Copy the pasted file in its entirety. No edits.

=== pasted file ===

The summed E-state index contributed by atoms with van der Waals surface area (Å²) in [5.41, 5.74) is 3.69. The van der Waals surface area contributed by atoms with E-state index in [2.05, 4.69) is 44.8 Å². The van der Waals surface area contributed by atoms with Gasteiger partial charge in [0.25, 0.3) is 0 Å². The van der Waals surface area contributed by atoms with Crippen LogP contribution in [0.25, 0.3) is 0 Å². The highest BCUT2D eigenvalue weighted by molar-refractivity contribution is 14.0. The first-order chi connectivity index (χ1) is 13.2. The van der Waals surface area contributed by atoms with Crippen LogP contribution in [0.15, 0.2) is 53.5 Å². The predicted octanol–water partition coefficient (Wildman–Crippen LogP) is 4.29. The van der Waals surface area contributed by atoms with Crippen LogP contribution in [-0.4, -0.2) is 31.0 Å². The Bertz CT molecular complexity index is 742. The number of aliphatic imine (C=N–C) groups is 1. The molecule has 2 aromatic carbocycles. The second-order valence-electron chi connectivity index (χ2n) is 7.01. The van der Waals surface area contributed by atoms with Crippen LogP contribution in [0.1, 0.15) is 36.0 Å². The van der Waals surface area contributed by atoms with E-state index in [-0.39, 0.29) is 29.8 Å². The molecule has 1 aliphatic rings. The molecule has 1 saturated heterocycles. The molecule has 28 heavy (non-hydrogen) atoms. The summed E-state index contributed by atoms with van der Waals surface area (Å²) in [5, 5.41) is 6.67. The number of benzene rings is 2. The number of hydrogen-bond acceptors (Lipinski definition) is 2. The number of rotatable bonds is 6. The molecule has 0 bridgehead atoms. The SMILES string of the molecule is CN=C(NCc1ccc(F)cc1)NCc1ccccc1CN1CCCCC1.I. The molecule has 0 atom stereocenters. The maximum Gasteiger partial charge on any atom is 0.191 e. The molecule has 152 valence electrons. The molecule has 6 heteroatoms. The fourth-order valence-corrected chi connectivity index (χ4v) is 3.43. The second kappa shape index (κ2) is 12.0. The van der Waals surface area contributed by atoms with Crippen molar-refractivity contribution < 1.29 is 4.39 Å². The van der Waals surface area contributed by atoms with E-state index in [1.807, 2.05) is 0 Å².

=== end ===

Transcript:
The summed E-state index contributed by atoms with van der Waals surface area (Å²) in [5.41, 5.74) is 3.69. The van der Waals surface area contributed by atoms with E-state index in [2.05, 4.69) is 44.8 Å². The van der Waals surface area contributed by atoms with Gasteiger partial charge in [0.25, 0.3) is 0 Å². The van der Waals surface area contributed by atoms with Crippen LogP contribution in [0.25, 0.3) is 0 Å². The highest BCUT2D eigenvalue weighted by molar-refractivity contribution is 14.0. The first-order chi connectivity index (χ1) is 13.2. The van der Waals surface area contributed by atoms with Crippen LogP contribution in [0.15, 0.2) is 53.5 Å². The predicted octanol–water partition coefficient (Wildman–Crippen LogP) is 4.29. The van der Waals surface area contributed by atoms with Crippen LogP contribution in [-0.4, -0.2) is 31.0 Å². The Bertz CT molecular complexity index is 742. The number of aliphatic imine (C=N–C) groups is 1. The molecule has 2 aromatic carbocycles. The second-order valence-electron chi connectivity index (χ2n) is 7.01. The van der Waals surface area contributed by atoms with Crippen LogP contribution in [0.1, 0.15) is 36.0 Å². The van der Waals surface area contributed by atoms with E-state index in [-0.39, 0.29) is 29.8 Å². The molecule has 1 aliphatic rings. The molecule has 1 saturated heterocycles. The molecule has 28 heavy (non-hydrogen) atoms. The summed E-state index contributed by atoms with van der Waals surface area (Å²) in [5, 5.41) is 6.67. The number of benzene rings is 2. The number of hydrogen-bond acceptors (Lipinski definition) is 2. The number of rotatable bonds is 6. The molecule has 0 bridgehead atoms. The SMILES string of the molecule is CN=C(NCc1ccc(F)cc1)NCc1ccccc1CN1CCCCC1.I. The molecule has 0 atom stereocenters. The maximum Gasteiger partial charge on any atom is 0.191 e. The molecule has 152 valence electrons. The molecule has 6 heteroatoms. The fourth-order valence-corrected chi connectivity index (χ4v) is 3.43. The second kappa shape index (κ2) is 12.0. The van der Waals surface area contributed by atoms with Crippen molar-refractivity contribution < 1.29 is 4.39 Å². The van der Waals surface area contributed by atoms with E-state index in [1.807, 2.05) is 0 Å².